When they first deployed smart meters, utilities envisioned a smart energy future where customers become masters of their own energy destiny by logging on to real-time consumption data, selecting alternative rate plans that fit their energy profiles, and profiting from energy consumption management programs. Customer satisfaction and engagement would follow. Now, with an estimated 70% of households with a smart meter installed, our Utility Trusted Brand & Customer Engagement study is tracking the industry’s progress to those ideals.
While the industry is closing in on three in four customers having a smart meter installed at their residence, only one in six (17%) is aware they have a smart meter. Memphis Light, Gas & Water has the highest recognition of smart meters, but still only 38% say they have a smart meter at their residence. The industry’s low awareness is partly due to utilities not communicating directly because of perceived public concern over smart meters and PR missteps by the utilities that were first to install smart meters. Another reason is that electric meters (in any form) just aren’t that exciting to consumers. Ultimately, the promise of utility customers fully embracing smart meters is proving to be wishful thinking.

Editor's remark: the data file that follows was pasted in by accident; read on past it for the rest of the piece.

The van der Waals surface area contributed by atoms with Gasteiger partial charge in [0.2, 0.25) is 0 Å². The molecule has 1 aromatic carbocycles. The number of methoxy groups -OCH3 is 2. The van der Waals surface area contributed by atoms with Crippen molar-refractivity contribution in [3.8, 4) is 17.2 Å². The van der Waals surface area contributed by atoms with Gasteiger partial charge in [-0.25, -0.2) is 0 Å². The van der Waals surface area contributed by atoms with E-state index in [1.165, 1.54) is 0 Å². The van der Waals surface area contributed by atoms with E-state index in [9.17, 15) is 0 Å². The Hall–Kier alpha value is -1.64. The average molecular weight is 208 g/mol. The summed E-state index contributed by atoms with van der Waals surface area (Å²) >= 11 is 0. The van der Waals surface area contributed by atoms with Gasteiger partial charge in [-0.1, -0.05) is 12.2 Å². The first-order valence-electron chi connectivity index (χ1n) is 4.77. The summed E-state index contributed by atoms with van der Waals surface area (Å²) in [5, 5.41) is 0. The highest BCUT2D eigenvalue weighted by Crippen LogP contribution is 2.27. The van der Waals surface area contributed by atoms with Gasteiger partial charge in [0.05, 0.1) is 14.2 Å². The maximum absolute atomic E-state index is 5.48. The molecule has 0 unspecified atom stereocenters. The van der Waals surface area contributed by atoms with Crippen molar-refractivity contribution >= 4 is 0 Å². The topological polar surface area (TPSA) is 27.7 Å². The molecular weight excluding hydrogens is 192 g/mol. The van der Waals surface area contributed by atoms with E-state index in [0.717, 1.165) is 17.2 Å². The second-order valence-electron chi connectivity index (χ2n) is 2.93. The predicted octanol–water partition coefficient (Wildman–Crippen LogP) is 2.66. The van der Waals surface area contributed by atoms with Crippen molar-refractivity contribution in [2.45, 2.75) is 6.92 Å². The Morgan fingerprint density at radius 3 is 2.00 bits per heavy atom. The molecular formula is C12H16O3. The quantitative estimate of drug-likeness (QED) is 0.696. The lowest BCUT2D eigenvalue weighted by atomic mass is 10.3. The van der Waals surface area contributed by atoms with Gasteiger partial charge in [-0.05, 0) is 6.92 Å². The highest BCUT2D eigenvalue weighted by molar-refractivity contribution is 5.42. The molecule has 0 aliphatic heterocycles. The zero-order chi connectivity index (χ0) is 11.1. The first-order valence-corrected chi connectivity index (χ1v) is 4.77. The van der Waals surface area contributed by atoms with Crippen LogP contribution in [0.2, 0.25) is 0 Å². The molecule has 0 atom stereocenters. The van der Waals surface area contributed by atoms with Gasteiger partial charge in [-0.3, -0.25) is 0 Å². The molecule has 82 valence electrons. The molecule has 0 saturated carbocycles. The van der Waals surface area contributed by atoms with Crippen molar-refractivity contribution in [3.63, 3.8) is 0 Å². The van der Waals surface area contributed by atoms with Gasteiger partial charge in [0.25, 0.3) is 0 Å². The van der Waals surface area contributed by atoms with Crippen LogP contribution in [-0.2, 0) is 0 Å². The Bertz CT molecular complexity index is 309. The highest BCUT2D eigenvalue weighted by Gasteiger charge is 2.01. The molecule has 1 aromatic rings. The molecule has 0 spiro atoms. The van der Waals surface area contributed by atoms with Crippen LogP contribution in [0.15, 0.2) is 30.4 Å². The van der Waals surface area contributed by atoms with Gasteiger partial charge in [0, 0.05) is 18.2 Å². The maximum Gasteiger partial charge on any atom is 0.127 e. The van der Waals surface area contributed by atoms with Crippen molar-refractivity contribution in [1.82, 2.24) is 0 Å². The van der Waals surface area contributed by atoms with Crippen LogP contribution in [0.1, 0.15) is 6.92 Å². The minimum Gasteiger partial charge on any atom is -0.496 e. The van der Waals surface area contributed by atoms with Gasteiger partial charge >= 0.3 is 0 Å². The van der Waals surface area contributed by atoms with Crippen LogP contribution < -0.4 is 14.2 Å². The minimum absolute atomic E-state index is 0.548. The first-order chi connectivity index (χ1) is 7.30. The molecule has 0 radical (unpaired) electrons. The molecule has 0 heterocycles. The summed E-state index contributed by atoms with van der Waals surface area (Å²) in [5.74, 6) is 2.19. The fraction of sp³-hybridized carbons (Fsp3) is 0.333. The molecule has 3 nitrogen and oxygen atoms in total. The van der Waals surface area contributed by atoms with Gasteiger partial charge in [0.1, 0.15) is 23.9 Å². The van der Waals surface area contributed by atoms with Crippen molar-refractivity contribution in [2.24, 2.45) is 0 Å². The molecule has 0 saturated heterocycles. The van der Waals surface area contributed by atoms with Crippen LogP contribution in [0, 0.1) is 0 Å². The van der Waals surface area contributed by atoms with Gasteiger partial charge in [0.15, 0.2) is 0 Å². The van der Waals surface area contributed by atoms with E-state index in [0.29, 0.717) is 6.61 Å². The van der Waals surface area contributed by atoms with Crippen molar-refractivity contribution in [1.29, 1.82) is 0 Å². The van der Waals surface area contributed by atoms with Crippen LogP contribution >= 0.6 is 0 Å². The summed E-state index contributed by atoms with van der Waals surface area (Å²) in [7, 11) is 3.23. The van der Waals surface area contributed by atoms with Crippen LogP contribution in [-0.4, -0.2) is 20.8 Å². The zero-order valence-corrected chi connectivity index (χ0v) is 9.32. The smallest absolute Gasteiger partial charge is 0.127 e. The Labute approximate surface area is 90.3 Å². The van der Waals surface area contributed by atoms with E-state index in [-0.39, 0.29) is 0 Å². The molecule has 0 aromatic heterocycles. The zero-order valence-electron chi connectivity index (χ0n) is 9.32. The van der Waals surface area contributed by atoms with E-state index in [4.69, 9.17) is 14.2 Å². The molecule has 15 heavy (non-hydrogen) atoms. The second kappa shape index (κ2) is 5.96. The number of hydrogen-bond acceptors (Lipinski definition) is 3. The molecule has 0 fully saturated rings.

Still, increasing awareness is worth the effort. The best utilities are positioning smart meters as an enabling technology rather than just a way to provide an accurate bill or more frequent consumption data. And among customers who know they have a smart meter, satisfaction increases 19 points and Engaged Customer Relationship (ECR) scoring increases 21 points. While the original vision may not be reality, smart meter awareness is proving to be a great way to engage customers.
With the utility industry’s goal of enabling innovation with a greater focus on customer benefits and enhanced offerings, now is an important time to increase smart meter awareness. Tying the presence of a smart meter to the control and offerings customers now have available will be key. Utilities, customers and stakeholders will benefit from consumer smart meter awareness in more ways than one.
The obstacles to smart meter installations are also declining as younger, tech-savvy customers are becoming the largest part of the utility customer base (Gen X, Millennial and Gen Z generations compose 55% of the average utility customer base), and these customers reward expanded interactions through technology. Our study also shows that one-quarter (25%) of utility customers fall into the Digital Types customer segment—a customer cohort that expects enabling technology and digital offerings. This segment comprises an even-greater one-in-three (34%) share of customers aware of smart meters.
Truly, the future of the utility will be tied to the implementation of technologies that enable greater customer engagement, and smart meters will be an important part of that evolution. Now is a great time to reengage customers in a robust discussion about the benefits and promise of having a smart meter. To learn more about the effectiveness of your smart meter deployment and how to engage your customers in the benefits of advanced metering infrastructure and smart meters, feel free to contact me anytime.